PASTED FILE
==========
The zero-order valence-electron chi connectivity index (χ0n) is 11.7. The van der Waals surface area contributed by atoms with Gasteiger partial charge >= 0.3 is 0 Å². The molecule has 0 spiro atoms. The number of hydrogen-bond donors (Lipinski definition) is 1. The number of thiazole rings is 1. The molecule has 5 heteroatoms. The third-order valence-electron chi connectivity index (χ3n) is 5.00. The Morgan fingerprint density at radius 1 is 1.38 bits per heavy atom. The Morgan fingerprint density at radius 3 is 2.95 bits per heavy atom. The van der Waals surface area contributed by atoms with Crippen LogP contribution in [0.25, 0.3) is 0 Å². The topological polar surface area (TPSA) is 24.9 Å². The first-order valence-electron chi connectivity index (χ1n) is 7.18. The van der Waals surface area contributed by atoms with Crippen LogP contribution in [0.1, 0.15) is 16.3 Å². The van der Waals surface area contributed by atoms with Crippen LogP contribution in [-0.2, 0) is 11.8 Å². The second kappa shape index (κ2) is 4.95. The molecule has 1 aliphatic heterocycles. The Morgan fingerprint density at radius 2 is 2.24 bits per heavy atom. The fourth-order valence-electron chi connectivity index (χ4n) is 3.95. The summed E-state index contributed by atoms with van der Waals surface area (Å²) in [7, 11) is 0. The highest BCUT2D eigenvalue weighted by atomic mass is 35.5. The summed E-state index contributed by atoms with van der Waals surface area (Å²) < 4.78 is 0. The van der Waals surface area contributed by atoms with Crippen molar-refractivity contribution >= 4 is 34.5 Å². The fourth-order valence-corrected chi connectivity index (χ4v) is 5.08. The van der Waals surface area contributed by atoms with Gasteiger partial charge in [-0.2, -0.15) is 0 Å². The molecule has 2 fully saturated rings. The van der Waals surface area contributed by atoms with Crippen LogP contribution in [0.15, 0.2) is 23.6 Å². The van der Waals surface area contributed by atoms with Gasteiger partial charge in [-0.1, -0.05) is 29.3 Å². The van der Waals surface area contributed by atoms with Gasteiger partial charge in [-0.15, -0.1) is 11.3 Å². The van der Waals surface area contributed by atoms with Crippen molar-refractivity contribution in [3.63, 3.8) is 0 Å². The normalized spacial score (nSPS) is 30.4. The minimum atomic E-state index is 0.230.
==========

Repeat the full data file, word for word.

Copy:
The zero-order valence-electron chi connectivity index (χ0n) is 11.7. The van der Waals surface area contributed by atoms with Gasteiger partial charge >= 0.3 is 0 Å². The molecule has 0 spiro atoms. The number of hydrogen-bond donors (Lipinski definition) is 1. The number of thiazole rings is 1. The molecule has 5 heteroatoms. The third-order valence-electron chi connectivity index (χ3n) is 5.00. The Morgan fingerprint density at radius 1 is 1.38 bits per heavy atom. The Morgan fingerprint density at radius 3 is 2.95 bits per heavy atom. The van der Waals surface area contributed by atoms with Crippen LogP contribution in [0.25, 0.3) is 0 Å². The topological polar surface area (TPSA) is 24.9 Å². The first-order valence-electron chi connectivity index (χ1n) is 7.18. The van der Waals surface area contributed by atoms with Crippen LogP contribution in [0.1, 0.15) is 16.3 Å². The van der Waals surface area contributed by atoms with Crippen LogP contribution in [-0.2, 0) is 11.8 Å². The second kappa shape index (κ2) is 4.95. The molecule has 1 aliphatic heterocycles. The Morgan fingerprint density at radius 2 is 2.24 bits per heavy atom. The fourth-order valence-electron chi connectivity index (χ4n) is 3.95. The summed E-state index contributed by atoms with van der Waals surface area (Å²) in [7, 11) is 0. The highest BCUT2D eigenvalue weighted by atomic mass is 35.5. The summed E-state index contributed by atoms with van der Waals surface area (Å²) < 4.78 is 0. The van der Waals surface area contributed by atoms with Crippen molar-refractivity contribution >= 4 is 34.5 Å². The fourth-order valence-corrected chi connectivity index (χ4v) is 5.08. The van der Waals surface area contributed by atoms with Gasteiger partial charge in [-0.2, -0.15) is 0 Å². The molecule has 2 fully saturated rings. The van der Waals surface area contributed by atoms with Crippen LogP contribution in [0.15, 0.2) is 23.6 Å². The van der Waals surface area contributed by atoms with Gasteiger partial charge in [-0.1, -0.05) is 29.3 Å². The van der Waals surface area contributed by atoms with Gasteiger partial charge in [-0.15, -0.1) is 11.3 Å². The van der Waals surface area contributed by atoms with Crippen molar-refractivity contribution in [3.63, 3.8) is 0 Å². The normalized spacial score (nSPS) is 30.4. The minimum atomic E-state index is 0.230.